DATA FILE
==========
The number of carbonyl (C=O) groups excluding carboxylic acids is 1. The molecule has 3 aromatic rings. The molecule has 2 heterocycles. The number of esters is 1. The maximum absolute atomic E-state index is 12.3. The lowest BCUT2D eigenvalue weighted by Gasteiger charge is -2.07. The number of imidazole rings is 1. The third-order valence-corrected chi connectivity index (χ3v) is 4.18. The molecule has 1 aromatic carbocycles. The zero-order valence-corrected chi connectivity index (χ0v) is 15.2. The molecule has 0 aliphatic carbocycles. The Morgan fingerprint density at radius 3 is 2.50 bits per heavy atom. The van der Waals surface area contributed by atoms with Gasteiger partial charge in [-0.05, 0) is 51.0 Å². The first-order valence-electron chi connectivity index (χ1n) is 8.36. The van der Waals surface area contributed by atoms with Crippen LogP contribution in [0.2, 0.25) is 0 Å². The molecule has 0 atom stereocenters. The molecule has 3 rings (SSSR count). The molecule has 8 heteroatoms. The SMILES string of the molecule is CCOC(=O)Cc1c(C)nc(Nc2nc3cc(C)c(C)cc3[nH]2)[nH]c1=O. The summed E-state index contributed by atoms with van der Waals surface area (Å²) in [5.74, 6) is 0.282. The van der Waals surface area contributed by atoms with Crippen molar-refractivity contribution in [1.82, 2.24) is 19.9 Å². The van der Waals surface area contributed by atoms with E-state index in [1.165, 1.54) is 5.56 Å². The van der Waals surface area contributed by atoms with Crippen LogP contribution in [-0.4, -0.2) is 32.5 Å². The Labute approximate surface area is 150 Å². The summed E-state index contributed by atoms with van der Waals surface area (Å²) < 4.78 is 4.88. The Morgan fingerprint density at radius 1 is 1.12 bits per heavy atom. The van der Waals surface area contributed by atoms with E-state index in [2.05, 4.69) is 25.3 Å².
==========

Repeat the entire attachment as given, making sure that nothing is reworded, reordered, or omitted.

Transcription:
The number of carbonyl (C=O) groups excluding carboxylic acids is 1. The molecule has 3 aromatic rings. The molecule has 2 heterocycles. The number of esters is 1. The maximum absolute atomic E-state index is 12.3. The lowest BCUT2D eigenvalue weighted by Gasteiger charge is -2.07. The number of imidazole rings is 1. The third-order valence-corrected chi connectivity index (χ3v) is 4.18. The molecule has 1 aromatic carbocycles. The zero-order valence-corrected chi connectivity index (χ0v) is 15.2. The molecule has 0 aliphatic carbocycles. The Morgan fingerprint density at radius 3 is 2.50 bits per heavy atom. The van der Waals surface area contributed by atoms with Gasteiger partial charge in [-0.05, 0) is 51.0 Å². The first-order valence-electron chi connectivity index (χ1n) is 8.36. The van der Waals surface area contributed by atoms with Crippen LogP contribution in [0.2, 0.25) is 0 Å². The molecule has 0 atom stereocenters. The molecule has 3 rings (SSSR count). The molecule has 8 heteroatoms. The SMILES string of the molecule is CCOC(=O)Cc1c(C)nc(Nc2nc3cc(C)c(C)cc3[nH]2)[nH]c1=O. The summed E-state index contributed by atoms with van der Waals surface area (Å²) in [5.74, 6) is 0.282. The van der Waals surface area contributed by atoms with Crippen molar-refractivity contribution in [1.82, 2.24) is 19.9 Å². The van der Waals surface area contributed by atoms with E-state index in [1.165, 1.54) is 5.56 Å². The van der Waals surface area contributed by atoms with Crippen LogP contribution in [-0.4, -0.2) is 32.5 Å². The Labute approximate surface area is 150 Å². The summed E-state index contributed by atoms with van der Waals surface area (Å²) < 4.78 is 4.88. The Morgan fingerprint density at radius 1 is 1.12 bits per heavy atom. The van der Waals surface area contributed by atoms with E-state index in [2.05, 4.69) is 25.3 Å².